A bad Mother and an African village

Ruth Hartley Storytelling, Creative Writing, Memoir, Short Stories2 Comments


The media are currently running stories about victims of poor parenting. Everyone has had mothers and fathers and was parented somehow by somebody. We know ourselves through understanding our families and parents. Unquestionably there are children who are victims and who have suffered, but there are also those who survive enormous difficulties and who still manage to forgive and love and built valuable relationships with people who failed as parents.

My mother was blamed

Short stories with my mother and myself on the cover

My father was grief-stricken and devastated by his divorce from my mother and the death of his first daughters. He was deaf and years of isolation and a colonial Edwardian upbringing had made him paranoid. After they had divorced this is what he told me -‘Your mother’s selfishness caused the deaths of our first two children’.  It was shocking to hear him say that and a dreadful responsibility for me to carry that terrible knowledge. It could poison me and kill my relationship with my mother. My father wanted my love and care to focus on him, but his method was alienating. Could I – should I – understand and forgive him?

A painful question and an exemplary answer

I was tortured by what my father had said. The only person I could ask about it was my mother, but should I, could I, ask her and what would be the result? I was eighteen and I didn’t want to spend my life with my father’s paranoid secret eating away my heart. I was afraid of upsetting my mother and angering my difficult stepfather. I knew my mother was courageous, intelligent, kind and very loving but I had to screw up my courage to speak to her. Her answer was exemplary. (She had probably already been subject to my father’s accusations.) ‘Ruth,’ she said, ‘You know me – make your own judgement of me based on that.’ Then she told me about her first children. She never said anything bad about my father.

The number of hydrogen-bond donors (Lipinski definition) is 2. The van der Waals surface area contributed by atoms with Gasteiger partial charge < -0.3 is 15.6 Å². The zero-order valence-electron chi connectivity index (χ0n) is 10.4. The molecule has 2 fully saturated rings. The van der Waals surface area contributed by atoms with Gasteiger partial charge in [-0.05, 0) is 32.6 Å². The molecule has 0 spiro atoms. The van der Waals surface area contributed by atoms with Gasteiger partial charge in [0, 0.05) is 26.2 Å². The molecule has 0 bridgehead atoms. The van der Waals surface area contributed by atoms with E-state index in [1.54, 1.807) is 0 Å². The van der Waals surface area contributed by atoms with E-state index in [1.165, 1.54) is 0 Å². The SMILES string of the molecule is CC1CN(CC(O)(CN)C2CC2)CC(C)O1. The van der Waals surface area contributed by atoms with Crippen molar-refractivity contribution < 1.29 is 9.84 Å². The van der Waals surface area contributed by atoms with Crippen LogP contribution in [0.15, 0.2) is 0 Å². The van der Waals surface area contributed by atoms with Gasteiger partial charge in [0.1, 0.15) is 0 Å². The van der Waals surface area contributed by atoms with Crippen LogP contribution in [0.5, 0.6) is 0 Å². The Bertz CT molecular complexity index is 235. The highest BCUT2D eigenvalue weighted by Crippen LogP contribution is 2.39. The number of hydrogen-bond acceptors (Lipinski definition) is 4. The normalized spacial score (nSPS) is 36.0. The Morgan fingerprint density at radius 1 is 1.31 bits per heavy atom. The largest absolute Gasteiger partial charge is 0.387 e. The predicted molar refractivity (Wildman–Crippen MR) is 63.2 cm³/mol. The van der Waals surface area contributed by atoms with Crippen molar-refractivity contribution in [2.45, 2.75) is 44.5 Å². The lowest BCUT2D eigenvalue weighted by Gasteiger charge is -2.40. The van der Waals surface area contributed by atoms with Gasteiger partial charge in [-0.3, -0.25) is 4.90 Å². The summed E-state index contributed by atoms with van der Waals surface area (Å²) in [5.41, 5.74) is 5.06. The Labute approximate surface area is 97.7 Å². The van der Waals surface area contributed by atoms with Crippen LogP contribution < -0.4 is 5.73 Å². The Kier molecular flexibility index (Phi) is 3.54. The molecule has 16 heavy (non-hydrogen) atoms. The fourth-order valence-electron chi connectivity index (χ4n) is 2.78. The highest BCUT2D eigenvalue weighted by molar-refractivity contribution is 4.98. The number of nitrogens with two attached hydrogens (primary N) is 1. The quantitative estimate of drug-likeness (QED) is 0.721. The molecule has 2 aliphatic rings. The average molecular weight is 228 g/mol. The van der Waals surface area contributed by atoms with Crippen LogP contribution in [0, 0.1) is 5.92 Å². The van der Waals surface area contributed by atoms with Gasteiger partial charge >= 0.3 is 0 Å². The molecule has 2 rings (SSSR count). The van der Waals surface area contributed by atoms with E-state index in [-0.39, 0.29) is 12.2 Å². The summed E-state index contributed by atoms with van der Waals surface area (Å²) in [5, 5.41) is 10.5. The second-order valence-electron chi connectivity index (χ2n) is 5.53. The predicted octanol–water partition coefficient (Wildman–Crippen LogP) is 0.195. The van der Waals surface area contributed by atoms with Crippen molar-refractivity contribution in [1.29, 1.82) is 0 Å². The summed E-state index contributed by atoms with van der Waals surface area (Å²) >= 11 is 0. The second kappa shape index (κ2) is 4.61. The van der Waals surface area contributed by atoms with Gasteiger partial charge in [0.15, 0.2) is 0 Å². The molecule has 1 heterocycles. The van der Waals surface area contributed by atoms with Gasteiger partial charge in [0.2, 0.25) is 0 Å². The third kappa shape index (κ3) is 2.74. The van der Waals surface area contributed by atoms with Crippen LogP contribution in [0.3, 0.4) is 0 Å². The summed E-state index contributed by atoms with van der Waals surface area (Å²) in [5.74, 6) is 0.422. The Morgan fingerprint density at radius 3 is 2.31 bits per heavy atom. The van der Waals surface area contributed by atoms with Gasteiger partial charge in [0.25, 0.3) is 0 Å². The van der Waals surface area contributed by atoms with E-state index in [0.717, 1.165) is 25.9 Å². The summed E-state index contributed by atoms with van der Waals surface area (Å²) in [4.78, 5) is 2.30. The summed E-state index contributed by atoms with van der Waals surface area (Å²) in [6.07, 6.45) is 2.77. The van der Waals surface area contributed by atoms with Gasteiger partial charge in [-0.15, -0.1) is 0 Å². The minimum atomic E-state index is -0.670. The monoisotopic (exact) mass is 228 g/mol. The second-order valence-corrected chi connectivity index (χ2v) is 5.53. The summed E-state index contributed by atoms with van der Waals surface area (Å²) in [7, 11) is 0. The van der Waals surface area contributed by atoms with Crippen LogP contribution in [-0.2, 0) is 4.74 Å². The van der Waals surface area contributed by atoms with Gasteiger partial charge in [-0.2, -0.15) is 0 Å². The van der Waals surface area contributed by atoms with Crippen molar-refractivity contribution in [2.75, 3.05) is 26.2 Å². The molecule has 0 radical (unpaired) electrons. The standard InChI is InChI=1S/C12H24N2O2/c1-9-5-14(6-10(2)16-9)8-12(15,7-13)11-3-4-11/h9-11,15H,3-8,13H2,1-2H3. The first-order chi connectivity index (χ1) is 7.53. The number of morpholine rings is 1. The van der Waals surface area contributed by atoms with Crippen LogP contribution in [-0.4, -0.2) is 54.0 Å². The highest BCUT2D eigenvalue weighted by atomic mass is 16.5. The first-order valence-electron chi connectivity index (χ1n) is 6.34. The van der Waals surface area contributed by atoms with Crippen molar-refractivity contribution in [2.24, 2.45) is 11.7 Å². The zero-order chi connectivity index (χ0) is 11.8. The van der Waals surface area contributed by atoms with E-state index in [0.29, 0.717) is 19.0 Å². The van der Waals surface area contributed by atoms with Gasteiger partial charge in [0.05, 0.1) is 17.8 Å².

My parents’ stories.

Dad and me at Christmas
Me and my mother

My father had gone to war. He wasn’t conscripted – he volunteered. My mother was left alone in a village in the bush with a toddler and a baby and an uncertain income. (I personally know how tough that is.) She decided to move to the city to get a job. The two children were taken care of in a children’s home for a few days while she found accommodation and work, but there was a measles epidemic and they were ill.  A short while after, the baby died a cot death unexpectedly and some months later the toddler died of osteomyelitis. My father was torn between blaming himself for leaving his family by going to war and jealous distrust of my mother’s motives for coming to the city. After the toddler’s funeral my father never spoke about the children again. My mother would later explain that my serious nature as a child was the result of thoughtfulness (she meant grief) while she was pregnant with me. We are all made of stories. They come from every part of the society that surrounds us and some of them conflict with each other. Nobody can be whole and alone as well as wholly separate and so good, bad, victim and abuser, black and white is a mix from which we are all made.We also cannot escape our social and political environment, even when we want to be good.